Album Review: Jason Zac Band
Allegro Fudge frontman explores a spectrum of emotions on his instrumental solo album
Bengaluru’s Jason Zachariah plays piano for acoustic rock band Allegro Fudge, and makes a commendable feat in releasing his instrumental album Back In Time in September, when the band’s album Maximum City was released digitally just in June this year.
There’s a lot of dynamism on Back In Time, in terms of mood and song length – from the folk-carnival/country blues tune “Misfit Gathering” clocking in at 5.52 minutes to the triumphant “New Found Spark” at 4.40 minutes and the reflective album closer “Promises” being the longest song at 7.52 minutes – Zachariah’s main instrument, just like in Allegro Fudge, is the piano. But he dabbles in blues and folk minimalistic styles, crafting a soundtrack to a spectrum of emotions like in “Dark Passenger,” which starts off on a solemn note but becomes exultant as the vocal melodies kick in towards the end.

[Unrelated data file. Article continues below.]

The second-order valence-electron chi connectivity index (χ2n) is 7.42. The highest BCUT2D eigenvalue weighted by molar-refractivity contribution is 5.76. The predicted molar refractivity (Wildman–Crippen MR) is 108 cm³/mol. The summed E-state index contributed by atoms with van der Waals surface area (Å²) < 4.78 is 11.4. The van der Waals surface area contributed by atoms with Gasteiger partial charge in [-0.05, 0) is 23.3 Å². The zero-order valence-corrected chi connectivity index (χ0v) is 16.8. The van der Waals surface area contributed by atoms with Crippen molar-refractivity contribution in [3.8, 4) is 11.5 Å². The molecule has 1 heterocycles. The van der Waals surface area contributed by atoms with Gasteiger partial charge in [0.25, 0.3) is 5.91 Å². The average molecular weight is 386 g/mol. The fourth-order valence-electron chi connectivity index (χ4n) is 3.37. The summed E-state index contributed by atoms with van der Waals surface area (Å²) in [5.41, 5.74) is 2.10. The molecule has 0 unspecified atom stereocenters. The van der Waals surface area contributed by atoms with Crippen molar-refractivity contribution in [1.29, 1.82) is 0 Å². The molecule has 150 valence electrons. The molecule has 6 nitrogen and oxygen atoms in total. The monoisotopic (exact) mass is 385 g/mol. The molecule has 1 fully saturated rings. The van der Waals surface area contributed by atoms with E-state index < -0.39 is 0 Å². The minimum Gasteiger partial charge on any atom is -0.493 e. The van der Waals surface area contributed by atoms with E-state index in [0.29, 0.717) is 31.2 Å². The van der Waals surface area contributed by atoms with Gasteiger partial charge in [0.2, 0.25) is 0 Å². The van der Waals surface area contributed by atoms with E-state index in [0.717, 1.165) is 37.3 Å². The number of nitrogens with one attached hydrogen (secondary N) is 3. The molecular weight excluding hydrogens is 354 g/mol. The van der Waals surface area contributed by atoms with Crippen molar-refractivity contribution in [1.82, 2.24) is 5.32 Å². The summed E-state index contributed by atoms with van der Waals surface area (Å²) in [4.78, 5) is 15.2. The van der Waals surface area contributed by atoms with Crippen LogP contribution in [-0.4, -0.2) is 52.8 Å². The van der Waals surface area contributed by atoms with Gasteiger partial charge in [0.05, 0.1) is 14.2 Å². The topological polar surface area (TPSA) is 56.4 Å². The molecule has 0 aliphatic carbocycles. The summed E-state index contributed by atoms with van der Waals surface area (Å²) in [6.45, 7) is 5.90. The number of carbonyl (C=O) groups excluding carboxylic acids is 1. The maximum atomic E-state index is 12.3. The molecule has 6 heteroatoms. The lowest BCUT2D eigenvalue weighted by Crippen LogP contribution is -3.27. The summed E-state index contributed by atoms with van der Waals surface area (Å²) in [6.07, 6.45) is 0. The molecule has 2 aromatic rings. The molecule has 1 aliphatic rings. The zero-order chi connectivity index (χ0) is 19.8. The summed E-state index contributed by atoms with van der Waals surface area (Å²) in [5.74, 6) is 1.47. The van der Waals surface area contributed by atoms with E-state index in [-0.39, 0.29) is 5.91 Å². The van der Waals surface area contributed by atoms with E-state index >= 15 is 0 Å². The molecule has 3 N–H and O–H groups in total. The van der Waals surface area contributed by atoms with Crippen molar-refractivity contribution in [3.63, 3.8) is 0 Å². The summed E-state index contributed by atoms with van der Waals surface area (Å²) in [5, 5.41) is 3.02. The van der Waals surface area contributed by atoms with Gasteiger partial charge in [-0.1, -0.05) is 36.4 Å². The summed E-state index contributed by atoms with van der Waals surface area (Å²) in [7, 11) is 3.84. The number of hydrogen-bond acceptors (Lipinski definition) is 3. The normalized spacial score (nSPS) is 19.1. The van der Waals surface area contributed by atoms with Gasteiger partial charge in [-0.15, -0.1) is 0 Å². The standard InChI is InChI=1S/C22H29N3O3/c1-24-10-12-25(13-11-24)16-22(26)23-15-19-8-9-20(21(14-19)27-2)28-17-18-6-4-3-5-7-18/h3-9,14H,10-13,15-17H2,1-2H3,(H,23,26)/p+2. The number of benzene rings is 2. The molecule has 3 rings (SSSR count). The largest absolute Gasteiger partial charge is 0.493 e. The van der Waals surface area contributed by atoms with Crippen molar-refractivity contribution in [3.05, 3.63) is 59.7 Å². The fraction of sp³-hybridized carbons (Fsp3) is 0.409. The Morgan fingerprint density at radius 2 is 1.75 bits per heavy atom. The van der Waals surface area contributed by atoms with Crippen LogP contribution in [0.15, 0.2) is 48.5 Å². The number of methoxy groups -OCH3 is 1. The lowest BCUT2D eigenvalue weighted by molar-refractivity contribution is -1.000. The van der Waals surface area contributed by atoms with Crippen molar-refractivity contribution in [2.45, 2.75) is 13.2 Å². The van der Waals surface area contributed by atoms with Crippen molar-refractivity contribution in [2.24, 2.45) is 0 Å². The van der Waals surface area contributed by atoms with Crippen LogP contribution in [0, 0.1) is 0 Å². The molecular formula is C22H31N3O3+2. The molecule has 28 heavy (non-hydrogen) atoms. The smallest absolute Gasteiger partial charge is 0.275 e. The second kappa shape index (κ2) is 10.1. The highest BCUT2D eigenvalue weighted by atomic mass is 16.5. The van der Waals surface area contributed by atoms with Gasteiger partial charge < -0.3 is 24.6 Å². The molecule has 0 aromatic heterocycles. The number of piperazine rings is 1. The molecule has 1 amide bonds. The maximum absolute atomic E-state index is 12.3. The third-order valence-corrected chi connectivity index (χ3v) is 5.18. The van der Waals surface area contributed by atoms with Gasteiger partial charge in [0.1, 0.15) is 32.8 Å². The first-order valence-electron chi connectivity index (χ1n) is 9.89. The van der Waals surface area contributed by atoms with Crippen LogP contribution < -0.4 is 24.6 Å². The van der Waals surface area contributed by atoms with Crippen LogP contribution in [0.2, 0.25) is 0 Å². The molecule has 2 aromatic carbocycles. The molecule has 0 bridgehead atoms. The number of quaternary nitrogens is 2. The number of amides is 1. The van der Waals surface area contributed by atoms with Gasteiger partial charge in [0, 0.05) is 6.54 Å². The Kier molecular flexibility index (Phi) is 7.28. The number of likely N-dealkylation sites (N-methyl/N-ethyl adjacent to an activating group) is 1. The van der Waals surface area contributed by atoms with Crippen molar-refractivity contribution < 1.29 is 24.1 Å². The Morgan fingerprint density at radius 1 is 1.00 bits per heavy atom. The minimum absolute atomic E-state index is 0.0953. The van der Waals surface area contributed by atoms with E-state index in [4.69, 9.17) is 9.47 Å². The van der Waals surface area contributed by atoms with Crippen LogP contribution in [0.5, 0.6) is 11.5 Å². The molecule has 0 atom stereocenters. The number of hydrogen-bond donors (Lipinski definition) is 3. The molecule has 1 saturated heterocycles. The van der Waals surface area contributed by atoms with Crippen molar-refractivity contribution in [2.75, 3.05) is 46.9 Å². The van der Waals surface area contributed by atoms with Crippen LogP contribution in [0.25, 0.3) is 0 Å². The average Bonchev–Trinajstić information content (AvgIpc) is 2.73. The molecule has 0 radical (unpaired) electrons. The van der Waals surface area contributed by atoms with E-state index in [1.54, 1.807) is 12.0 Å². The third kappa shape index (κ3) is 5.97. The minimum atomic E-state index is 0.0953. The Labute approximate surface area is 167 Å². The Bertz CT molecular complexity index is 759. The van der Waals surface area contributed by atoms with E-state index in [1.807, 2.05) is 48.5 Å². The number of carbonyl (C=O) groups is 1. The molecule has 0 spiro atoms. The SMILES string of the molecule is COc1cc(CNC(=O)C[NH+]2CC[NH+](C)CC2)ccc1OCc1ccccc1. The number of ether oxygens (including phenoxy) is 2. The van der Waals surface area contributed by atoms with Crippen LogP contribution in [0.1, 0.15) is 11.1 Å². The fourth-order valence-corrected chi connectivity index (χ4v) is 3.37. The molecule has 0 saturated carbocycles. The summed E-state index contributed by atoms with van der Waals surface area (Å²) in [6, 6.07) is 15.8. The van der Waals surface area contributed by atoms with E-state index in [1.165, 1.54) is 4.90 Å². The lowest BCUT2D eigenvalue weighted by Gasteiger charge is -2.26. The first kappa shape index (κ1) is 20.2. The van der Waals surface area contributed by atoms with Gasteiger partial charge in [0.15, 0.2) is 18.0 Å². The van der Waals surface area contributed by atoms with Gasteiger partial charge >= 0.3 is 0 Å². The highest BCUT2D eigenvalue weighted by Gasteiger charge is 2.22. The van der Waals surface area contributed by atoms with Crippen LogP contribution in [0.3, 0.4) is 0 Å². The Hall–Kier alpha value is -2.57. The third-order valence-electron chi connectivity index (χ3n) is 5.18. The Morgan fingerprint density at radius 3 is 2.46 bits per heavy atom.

Zachariah lists his influences to include Mark Knopfler, Queen, Elton John and even Metallica. Though it’s safe to say there aren’t any thrash metal riffs on Back In Time, you can hear a typical piano ballad in “The Funeral and The Twist,” acoustic guitars and melodica included, which unpredictably swells into a foot-tapper of a blues song.
The songwriting is all Zachariah’s handiwork, but adding sessions musicians from the likes of metallers Bhoomi (Sujay Harthi provides vocal melodies) and folk fusion band Lagori (Geeth Vaz adds guitars, and Vinyl Kumar plays cajon) helps to create a country-blues/folk album that displays remarkable maturity. The only downside is the album’s strong attachment to these labels. This makes it a must-listen for blues, folk and country fans, but might just end up sounding like elevator music for some fans of Zachariah’s work with Allegro Fudge, who are not as meditative in their approach to music as their pianist.